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Glenn v. Commissioner
United States Tax Court
62 T.C. 270 (1974)
William Glenn (plaintiff) was a public accountant licensed under Tennessee law and working at a national accounting firm. Glenn wanted to become a certified public accountant (CPA), which was a separate license under state law and a prerequisite to advancing to a manager or partner position at the accounting firm. In addition to the tasks performed by a public accountant, a CPA is qualified to advise clients on tax matters and represent them before governmental bodies. Further, CPAs can publicly hold themselves out as such and enjoy significant professional clout. In preparation for the CPA exam, Glenn took an intensive CPA review course at the University of Alabama that lasted for the month of October 1970. Glenn sat for the CPA exam in November 1970 and failed. On his 1970 income tax return, Glenn deducted the cost of the CPA review course and related expenditures as trade or business expenses. The commissioner of internal revenue (defendant) disallowed the deduction, and Glenn sought review in the tax court.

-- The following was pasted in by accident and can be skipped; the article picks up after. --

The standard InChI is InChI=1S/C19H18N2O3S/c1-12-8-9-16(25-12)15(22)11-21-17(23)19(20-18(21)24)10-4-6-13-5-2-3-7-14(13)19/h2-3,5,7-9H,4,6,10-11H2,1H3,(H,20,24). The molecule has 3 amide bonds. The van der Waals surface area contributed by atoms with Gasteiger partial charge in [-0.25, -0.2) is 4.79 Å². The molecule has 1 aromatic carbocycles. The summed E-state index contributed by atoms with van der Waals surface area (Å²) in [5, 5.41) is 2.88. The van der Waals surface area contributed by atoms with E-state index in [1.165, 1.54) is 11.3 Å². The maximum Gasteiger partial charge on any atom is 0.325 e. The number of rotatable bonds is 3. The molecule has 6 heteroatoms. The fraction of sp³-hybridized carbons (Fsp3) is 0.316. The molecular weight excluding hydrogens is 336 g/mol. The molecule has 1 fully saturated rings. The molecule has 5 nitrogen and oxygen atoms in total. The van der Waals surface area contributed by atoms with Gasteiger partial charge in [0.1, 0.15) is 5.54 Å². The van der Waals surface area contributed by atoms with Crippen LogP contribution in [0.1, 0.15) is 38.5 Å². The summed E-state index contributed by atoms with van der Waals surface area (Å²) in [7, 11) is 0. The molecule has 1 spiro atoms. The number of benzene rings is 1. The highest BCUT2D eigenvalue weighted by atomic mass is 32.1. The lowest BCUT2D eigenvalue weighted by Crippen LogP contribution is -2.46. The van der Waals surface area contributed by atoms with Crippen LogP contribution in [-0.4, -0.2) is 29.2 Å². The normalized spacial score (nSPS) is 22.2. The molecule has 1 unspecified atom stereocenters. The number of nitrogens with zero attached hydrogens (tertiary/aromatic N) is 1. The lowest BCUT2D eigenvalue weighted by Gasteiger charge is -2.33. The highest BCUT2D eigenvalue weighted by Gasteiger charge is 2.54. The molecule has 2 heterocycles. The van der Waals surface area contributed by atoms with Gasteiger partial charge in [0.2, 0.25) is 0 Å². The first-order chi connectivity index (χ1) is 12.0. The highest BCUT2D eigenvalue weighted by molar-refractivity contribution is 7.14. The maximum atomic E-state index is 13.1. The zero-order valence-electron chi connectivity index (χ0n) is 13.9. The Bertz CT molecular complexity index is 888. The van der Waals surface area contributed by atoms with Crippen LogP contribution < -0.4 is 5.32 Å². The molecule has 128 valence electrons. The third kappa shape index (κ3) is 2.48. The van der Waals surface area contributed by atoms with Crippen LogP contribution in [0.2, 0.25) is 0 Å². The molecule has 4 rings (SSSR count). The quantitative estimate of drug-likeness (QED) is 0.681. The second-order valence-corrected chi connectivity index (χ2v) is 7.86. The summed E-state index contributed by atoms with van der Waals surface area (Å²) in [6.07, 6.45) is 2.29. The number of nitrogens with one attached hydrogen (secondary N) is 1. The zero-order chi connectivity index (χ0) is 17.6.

Rule of Law
Holding and Reasoning (Forrester, J.)
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